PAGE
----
The sensitivity of endocervical curettage (ECC) can be suboptimal because of limited epithelial tissue. The false-negative rate for ECC in patients with cervical intraepithelial neoplasia involving the endocervical canal has been reported to be 45%. ECC samples are transported to pathology in formalin- or saline-filled containers; this fluid is discarded after the specimen has been submitted. We evaluated the utility of performing liquid-based cytological preparations from ECC transport container fluid as a way to increase the sensitivity of ECC specimens.Methods:
Consecutive ECC specimens received at one of the two participating institutions were selected prospectively. A surgical pathology mesh bag was placed over a ThinPrep® CytoLyt® solution container, and the specimen was filtered through the bag, collecting the transport fluid in the container. The CytoLyt® was processed to obtain a container fluid ThinPrep® (CF-TP) liquid-based Papanicolaou (Pap) slide. The CF-TP slides were reviewed and the findings were compared with those from the ECC and follow-up specimens.Results:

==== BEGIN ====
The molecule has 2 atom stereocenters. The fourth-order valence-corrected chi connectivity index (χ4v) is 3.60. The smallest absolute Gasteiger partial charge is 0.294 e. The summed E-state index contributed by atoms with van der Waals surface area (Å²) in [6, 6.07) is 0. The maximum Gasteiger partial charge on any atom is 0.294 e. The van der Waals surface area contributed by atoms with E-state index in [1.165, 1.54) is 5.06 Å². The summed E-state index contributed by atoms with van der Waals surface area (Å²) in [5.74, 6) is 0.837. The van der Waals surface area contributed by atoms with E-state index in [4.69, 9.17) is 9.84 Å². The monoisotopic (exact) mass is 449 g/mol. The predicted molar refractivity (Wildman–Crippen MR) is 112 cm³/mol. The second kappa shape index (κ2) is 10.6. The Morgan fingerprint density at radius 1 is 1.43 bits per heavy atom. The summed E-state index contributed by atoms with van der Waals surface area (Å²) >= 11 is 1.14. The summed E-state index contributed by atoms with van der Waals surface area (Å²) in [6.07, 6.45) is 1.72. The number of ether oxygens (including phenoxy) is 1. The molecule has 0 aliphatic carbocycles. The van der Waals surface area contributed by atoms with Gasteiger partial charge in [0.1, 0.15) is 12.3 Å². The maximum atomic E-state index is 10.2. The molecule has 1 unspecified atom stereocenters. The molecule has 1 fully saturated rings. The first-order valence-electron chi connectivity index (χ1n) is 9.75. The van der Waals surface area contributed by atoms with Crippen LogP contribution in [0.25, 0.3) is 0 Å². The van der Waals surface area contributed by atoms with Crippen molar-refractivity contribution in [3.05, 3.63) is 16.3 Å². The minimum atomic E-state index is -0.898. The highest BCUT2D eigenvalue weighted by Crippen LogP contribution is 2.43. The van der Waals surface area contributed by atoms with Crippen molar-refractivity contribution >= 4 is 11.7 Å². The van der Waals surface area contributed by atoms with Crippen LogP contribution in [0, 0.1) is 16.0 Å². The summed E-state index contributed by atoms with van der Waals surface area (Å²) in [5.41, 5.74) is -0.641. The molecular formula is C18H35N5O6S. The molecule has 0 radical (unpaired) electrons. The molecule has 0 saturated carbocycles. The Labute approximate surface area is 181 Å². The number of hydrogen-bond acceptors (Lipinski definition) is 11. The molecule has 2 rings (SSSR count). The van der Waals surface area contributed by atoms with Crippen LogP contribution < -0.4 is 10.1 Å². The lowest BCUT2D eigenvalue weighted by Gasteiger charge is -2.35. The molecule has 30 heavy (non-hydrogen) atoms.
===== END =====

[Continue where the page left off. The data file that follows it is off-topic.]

The cohort included 53 patients. Discrepancies between CF-TP and ECC were seen in 14 of the 53 patients (26%); a more significant lesion was identified in CF-TP relative to ECC in 13 of these cases. CF-TP diagnosis was confirmed in eight of 11 cases with histological follow-up. A positive CF-TP result was confirmed by histology in six of nine cases with negative ECC.Conclusions:
Combining the pathological evaluation of ECC specimens with liquid-based cytology performed on the transport container fluid can increase the diagnostic sensitivity of the ECC procedure for the detection of cervical lesions.